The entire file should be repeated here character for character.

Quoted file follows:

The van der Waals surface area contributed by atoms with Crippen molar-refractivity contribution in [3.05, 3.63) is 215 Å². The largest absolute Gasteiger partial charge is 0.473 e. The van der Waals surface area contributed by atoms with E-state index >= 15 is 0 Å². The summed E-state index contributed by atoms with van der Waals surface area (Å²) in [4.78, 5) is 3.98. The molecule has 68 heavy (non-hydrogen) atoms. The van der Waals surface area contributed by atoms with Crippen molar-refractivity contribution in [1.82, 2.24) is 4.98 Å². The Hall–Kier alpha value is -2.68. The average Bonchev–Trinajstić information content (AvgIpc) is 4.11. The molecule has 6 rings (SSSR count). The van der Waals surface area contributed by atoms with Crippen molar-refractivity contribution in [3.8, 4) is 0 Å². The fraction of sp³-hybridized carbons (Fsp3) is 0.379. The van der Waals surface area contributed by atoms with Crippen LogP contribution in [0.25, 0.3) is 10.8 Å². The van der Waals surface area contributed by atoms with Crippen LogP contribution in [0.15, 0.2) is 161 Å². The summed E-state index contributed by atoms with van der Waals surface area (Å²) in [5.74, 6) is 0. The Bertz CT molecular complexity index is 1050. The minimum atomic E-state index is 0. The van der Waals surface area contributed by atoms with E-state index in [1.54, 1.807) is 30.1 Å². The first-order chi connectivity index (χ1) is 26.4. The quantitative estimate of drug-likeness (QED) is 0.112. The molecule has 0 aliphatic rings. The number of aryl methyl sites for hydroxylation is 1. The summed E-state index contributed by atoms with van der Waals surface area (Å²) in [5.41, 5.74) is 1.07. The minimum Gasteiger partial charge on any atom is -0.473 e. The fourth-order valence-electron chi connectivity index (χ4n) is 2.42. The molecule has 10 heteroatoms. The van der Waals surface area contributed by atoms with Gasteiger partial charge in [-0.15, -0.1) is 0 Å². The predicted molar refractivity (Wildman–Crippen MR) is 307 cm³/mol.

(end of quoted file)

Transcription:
The van der Waals surface area contributed by atoms with Crippen molar-refractivity contribution in [3.05, 3.63) is 215 Å². The largest absolute Gasteiger partial charge is 0.473 e. The van der Waals surface area contributed by atoms with E-state index >= 15 is 0 Å². The summed E-state index contributed by atoms with van der Waals surface area (Å²) in [4.78, 5) is 3.98. The molecule has 68 heavy (non-hydrogen) atoms. The van der Waals surface area contributed by atoms with Crippen molar-refractivity contribution in [1.82, 2.24) is 4.98 Å². The Hall–Kier alpha value is -2.68. The average Bonchev–Trinajstić information content (AvgIpc) is 4.11. The molecule has 6 rings (SSSR count). The van der Waals surface area contributed by atoms with Crippen molar-refractivity contribution in [3.8, 4) is 0 Å². The fraction of sp³-hybridized carbons (Fsp3) is 0.379. The van der Waals surface area contributed by atoms with Crippen LogP contribution in [0.25, 0.3) is 10.8 Å². The van der Waals surface area contributed by atoms with Crippen LogP contribution in [0.15, 0.2) is 161 Å². The summed E-state index contributed by atoms with van der Waals surface area (Å²) in [5.74, 6) is 0. The Bertz CT molecular complexity index is 1050. The minimum atomic E-state index is 0. The van der Waals surface area contributed by atoms with E-state index in [1.54, 1.807) is 30.1 Å². The first-order chi connectivity index (χ1) is 26.4. The quantitative estimate of drug-likeness (QED) is 0.112. The molecule has 0 aliphatic rings. The number of aryl methyl sites for hydroxylation is 1. The summed E-state index contributed by atoms with van der Waals surface area (Å²) in [5.41, 5.74) is 1.07. The minimum Gasteiger partial charge on any atom is -0.473 e. The fourth-order valence-electron chi connectivity index (χ4n) is 2.42. The molecule has 10 heteroatoms. The van der Waals surface area contributed by atoms with Gasteiger partial charge in [-0.15, -0.1) is 0 Å². The predicted molar refractivity (Wildman–Crippen MR) is 307 cm³/mol.